And then he got a job running Francis Ford Coppola TV production company. And so I remember three months after working for him, he brought me into his office and he’d spent his entire career at CAA and he’d gotten his job and asked me if I would go with him as his assistant. So I went with him and we got there and we had a deal with Hallmark television. And one day, one of the guys who was head of Hallmark, came over to me and he said, we actually can’t stand the way your boss treats you we’ll help you find another job, but you must leave. It was an abused situation where it took these intervention. And by the way, I moved on and worked at a Ted Turner’s film studio for a little bit. And then I moved to the Bay area.
Kara Goldin: So funny, Oh my God, what a crazy world. I didn’t realize that you worked at Turner as well. So because I was at CNN, but probably a little bit different times, but I was in New York.
Samantha Ettus: In New York.
Kara Goldin: Yeah, but on the news side, actually of Turner, like I was-
Samantha Ettus: I was on the very assistant side of Turner pictures, but leaned a lot.
Kara Goldin: Yeah. That’s so funny. What a crazy small world. So after these points, then how did you get to Park Place Payments ultimately?
Samantha Ettus: I went to business school and when I graduated from business school at the time I was the only entrepreneur in my class. It was 2001, everyone was going into private equity and consulting. I decided to launch kind of the CAA of personal brands. And it was a little bit ahead of its time, like today everyone would be signing up because everyone knows what their personal brand is, but then it kind of morphed more into a PR firm because that’s what people were willing to pay for. And that was also when I started my book series with Random House, The Experts’ Guide. So there were a lot of experts that couldn’t afford our retainer. And so I basically would put them in our book. So I did four books. The Experts’ Guide to 100 things, everyone should know how to do was the first.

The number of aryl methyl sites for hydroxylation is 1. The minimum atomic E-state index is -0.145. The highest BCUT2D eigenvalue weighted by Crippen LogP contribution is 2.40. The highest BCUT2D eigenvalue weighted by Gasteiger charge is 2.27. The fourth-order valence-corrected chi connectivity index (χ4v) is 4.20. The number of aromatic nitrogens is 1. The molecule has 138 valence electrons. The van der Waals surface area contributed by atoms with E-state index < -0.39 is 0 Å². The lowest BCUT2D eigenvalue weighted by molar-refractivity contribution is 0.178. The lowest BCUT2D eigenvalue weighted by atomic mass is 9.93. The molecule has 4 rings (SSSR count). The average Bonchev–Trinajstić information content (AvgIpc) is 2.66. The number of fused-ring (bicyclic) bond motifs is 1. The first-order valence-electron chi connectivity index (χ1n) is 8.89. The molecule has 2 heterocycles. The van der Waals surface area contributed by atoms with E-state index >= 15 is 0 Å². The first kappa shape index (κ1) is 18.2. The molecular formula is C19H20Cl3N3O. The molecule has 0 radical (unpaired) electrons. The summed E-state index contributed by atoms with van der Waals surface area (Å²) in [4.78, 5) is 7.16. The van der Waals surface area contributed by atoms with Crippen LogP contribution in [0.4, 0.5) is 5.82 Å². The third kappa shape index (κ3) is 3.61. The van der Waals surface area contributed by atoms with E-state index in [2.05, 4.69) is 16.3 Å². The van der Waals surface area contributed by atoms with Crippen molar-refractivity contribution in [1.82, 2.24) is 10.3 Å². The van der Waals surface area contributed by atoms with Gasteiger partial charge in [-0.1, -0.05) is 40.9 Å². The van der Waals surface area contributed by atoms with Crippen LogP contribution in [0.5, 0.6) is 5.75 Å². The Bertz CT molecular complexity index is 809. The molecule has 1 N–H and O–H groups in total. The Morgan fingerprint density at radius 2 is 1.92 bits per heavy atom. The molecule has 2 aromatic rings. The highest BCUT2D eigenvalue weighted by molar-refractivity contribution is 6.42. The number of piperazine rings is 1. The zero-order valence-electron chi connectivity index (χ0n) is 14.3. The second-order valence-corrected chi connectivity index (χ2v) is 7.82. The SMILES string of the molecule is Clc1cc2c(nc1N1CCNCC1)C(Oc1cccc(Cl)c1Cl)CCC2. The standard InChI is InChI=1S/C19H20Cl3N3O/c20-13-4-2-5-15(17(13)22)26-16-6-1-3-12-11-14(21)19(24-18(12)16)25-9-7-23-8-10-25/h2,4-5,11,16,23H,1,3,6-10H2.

And that was everyone from Barbara Corcoran doing how to sell your home to Bobby Flan had a barbecue and so on. And so I’d cold called all these experts who ended up writing chapters in my books and then started doing that full time because I got this four book deal with random house. And so I then closed my firm. I placed everyone in other places and thought, okay, I’m just going to make books and babies because at that point in time, books were, I mean, I had a really amazing book deal that would carry us for a while. Paid for our first apartment and stuff. So but then of course I’m really ambitious and there were six months a year where I wasn’t producing any books and I was bored to tears. And so I immediately started this online talk show with Gary Vaynerchuk.
So I hosted the show that he created with me called Obsessed TV, and we did 75 episodes. And so I did that in the books. And then I really missed working with people and what I’ve been doing in media platform kind of was fun, but I really missed working people. And so I started going back and helping people with work-life balance and recognizing that there was no expert in that space that was positive. There were like, Anne-Marie Slaughter telling you you can’t have it all. And a lot very negative portrayals of working women. I thought there was space for a really positive one. And so that is what led to the pie life, which was my last book that came out four years ago. And when I was on that book tour, I spoke everywhere you could imagine, from Google to Target and General Mills. And the one group of women I could not help were the women who had left the workforce and wanted to return, but found that there were just no opportunities for them, except for maybe selling makeup and skincare and clothing to their friends, and not even making martini money.